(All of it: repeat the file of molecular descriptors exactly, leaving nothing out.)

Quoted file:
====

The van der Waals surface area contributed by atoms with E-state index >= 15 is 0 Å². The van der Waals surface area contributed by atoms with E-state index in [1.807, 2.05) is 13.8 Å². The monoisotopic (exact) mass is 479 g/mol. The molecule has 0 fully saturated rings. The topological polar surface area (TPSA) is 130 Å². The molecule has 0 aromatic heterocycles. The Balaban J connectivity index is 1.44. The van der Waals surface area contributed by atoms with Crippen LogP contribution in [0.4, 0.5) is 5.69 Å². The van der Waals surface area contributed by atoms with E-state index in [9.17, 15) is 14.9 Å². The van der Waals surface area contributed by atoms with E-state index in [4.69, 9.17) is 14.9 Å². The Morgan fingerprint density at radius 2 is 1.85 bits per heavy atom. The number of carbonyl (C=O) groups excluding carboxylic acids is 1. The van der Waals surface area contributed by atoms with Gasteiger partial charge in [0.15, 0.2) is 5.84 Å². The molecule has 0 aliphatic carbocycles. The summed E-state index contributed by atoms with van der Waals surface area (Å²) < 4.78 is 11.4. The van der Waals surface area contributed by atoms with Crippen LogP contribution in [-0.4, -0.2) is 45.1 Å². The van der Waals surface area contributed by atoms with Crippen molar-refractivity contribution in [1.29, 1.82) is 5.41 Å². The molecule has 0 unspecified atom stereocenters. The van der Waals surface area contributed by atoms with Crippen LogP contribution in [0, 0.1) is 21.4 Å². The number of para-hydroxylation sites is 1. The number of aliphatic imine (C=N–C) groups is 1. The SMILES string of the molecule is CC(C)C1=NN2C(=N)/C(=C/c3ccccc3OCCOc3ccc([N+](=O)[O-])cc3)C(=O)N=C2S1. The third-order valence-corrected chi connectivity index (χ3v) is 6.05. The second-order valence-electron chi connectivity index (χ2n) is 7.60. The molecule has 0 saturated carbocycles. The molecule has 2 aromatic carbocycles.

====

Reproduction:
The van der Waals surface area contributed by atoms with E-state index >= 15 is 0 Å². The van der Waals surface area contributed by atoms with E-state index in [1.807, 2.05) is 13.8 Å². The monoisotopic (exact) mass is 479 g/mol. The molecule has 0 fully saturated rings. The topological polar surface area (TPSA) is 130 Å². The molecule has 0 aromatic heterocycles. The Balaban J connectivity index is 1.44. The van der Waals surface area contributed by atoms with Crippen LogP contribution in [0.4, 0.5) is 5.69 Å². The van der Waals surface area contributed by atoms with E-state index in [9.17, 15) is 14.9 Å². The van der Waals surface area contributed by atoms with E-state index in [4.69, 9.17) is 14.9 Å². The Morgan fingerprint density at radius 2 is 1.85 bits per heavy atom. The number of carbonyl (C=O) groups excluding carboxylic acids is 1. The van der Waals surface area contributed by atoms with Gasteiger partial charge in [0.15, 0.2) is 5.84 Å². The molecule has 0 aliphatic carbocycles. The summed E-state index contributed by atoms with van der Waals surface area (Å²) < 4.78 is 11.4. The van der Waals surface area contributed by atoms with Crippen LogP contribution in [-0.4, -0.2) is 45.1 Å². The van der Waals surface area contributed by atoms with Crippen molar-refractivity contribution in [1.29, 1.82) is 5.41 Å². The molecule has 0 unspecified atom stereocenters. The van der Waals surface area contributed by atoms with Crippen LogP contribution in [0, 0.1) is 21.4 Å². The number of para-hydroxylation sites is 1. The number of aliphatic imine (C=N–C) groups is 1. The SMILES string of the molecule is CC(C)C1=NN2C(=N)/C(=C/c3ccccc3OCCOc3ccc([N+](=O)[O-])cc3)C(=O)N=C2S1. The third-order valence-corrected chi connectivity index (χ3v) is 6.05. The second-order valence-electron chi connectivity index (χ2n) is 7.60. The molecule has 0 saturated carbocycles. The molecule has 2 aromatic carbocycles.